Sunday, October 28, 2012

Its Eid al-Adha and My Brain Hurts.

Its Eid al-Adha and My Brain Hurts.

It is the Eid al-Adha holiday in Cairo right now, which for me means a much-needed four-day vacation from school. Aside from providing an extended weekend, I knew nothing about the holiday, so I decided to do some research.
Eid al-Adha, the festival of the sacrifice, commemorates Abraham’s willingness to sacrifice his own son, Isaac, as a way to demonstrate his obedience to God, who, just in the nick of time, stays Abraham’s hand and provides him a ram to sacrifice instead. To celebrate the occasion, wealthy families are expected to provide their best animals for slaughter to feed themselves and their community. The meat from these animals is divided into three portions, one third of which is kept by the family, one third is shared with relatives and neighbors, and the final third is given as charity to those in need. During this wholesale sacrifice more than 100 million animals are slaughtered in the span of two days.
In celebration of the holiday the streets of Zamalek are decorated with colorful banners and strings of lights that twinkle spastically with no discernable rhythm or pattern. Beneath the manically festive lights, the gruesome carcasses of freshly slaughtered cows, sheep, goats, and rams hang from meat hooks. Other animals awaiting a similar fate are tied to light posts and fence rungs, or held in makeshift pens, sometimes in the middle of the street.
In the evenings the atmosphere is electric with the anticipation of the coming celebrations. Fireworks punctuate the charged air, and group of youth laugh, dance and sing together on the street corners. I have enjoyed the spectacle of Eid from street side cafés, where I can watch the festivities and review flash cards at the same time. The people watching is wonderful, the flash cards are not.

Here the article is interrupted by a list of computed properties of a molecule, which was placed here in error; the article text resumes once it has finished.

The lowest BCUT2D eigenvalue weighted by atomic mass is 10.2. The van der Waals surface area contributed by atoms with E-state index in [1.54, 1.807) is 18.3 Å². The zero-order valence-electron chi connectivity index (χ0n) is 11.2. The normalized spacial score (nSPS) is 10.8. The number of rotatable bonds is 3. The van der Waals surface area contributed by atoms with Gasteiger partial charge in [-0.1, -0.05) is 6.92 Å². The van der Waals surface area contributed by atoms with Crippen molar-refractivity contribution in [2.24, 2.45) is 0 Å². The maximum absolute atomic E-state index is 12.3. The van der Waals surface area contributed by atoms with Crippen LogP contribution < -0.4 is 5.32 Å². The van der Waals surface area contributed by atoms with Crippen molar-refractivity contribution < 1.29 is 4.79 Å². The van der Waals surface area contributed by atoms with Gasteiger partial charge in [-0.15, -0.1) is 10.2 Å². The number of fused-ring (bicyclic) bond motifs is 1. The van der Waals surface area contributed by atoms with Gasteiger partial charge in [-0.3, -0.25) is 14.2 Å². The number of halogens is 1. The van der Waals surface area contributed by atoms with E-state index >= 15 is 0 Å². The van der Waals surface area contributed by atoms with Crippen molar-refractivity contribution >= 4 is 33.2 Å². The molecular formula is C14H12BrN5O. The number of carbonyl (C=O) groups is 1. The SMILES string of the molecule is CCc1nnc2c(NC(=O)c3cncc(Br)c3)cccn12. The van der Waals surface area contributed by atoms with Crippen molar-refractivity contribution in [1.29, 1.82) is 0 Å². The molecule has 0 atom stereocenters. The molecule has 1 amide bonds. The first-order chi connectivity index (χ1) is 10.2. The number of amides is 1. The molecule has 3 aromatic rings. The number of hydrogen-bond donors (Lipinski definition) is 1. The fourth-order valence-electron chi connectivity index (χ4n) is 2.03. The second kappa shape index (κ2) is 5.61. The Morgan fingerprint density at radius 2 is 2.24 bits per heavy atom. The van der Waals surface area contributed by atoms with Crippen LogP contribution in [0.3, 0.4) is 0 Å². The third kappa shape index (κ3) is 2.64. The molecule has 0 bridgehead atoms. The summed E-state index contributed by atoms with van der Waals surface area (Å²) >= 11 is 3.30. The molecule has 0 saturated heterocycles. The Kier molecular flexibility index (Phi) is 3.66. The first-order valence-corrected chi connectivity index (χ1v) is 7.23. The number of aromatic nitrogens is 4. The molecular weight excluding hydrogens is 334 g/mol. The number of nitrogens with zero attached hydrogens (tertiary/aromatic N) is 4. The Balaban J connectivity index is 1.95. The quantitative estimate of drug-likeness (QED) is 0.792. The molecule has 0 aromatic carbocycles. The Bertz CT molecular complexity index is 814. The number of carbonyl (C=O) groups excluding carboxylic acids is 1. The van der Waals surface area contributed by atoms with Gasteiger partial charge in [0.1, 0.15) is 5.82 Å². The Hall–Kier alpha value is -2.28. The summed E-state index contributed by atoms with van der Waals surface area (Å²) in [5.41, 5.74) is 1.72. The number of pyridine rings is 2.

The last couple of days have been pleasantly quiet. The usual din of traffic, and the incessant car horns are muted, and it is actually possible to hear and enjoy the birds. Except for the stray cats the side streets of Zamalek have been empty. These strays seem to be enjoying Eid as well. Now that there are no cars to dodge and no nagging taxies, I even found it in myself to go for a stroll. However, aside from a few short walks, and the relative quiet, I have not been able to take advantage of these lovely days because I preparing for the GRE.
While everyone that I know is taking advantage of this holiday by traveling, adventuring, and exploring, I am cooped up in my room studying my forth coming GRE examinations. It took every ounce of my will power and forward thinking to keep myself from exploring the wonders of Egypt and the rest of the Middle East during Eid, and while I know that I made the right choice, it sucks. Instead of sleeping on the beach in Dahab or hiking to Petra, I am getting up at a eight o clock each morning, eating a bland breakfast, drinking a filthy cup of Nescafe before I settle into six and a half hours of ridged study.
            Although my Eid has not been fun or exciting, it has not been too bad either. By imposing ridged structure for the day, I have been incredibly productive, and though I am a million miles away from have it in the bag, I feel much more prepared for the GRE. It is scary to think what I could accomplish if I would impose the same structure to other aspects of my life! I guess all I needed with the impending doom of rejection from graduate school to motivate me. The lack of distractions helps as well.

Pro Tip: Taking the GRE while studying abroad.
            Thankfully ETS, the company that produces the GRE, has testing centers all over the world. There is a complete list of testing centers out side of the US on their web site. Depending on the country and city, taking the GRE abroad might not be a possibility, in some cases the test is not offered in the desired country or city. If you have any inclination of taking the test while abroad, make sure it is offered in the desired location. In my case, there are two testing centers in Egypt, one in Alexandria and in Cairo, only a couple of miles from where I live.

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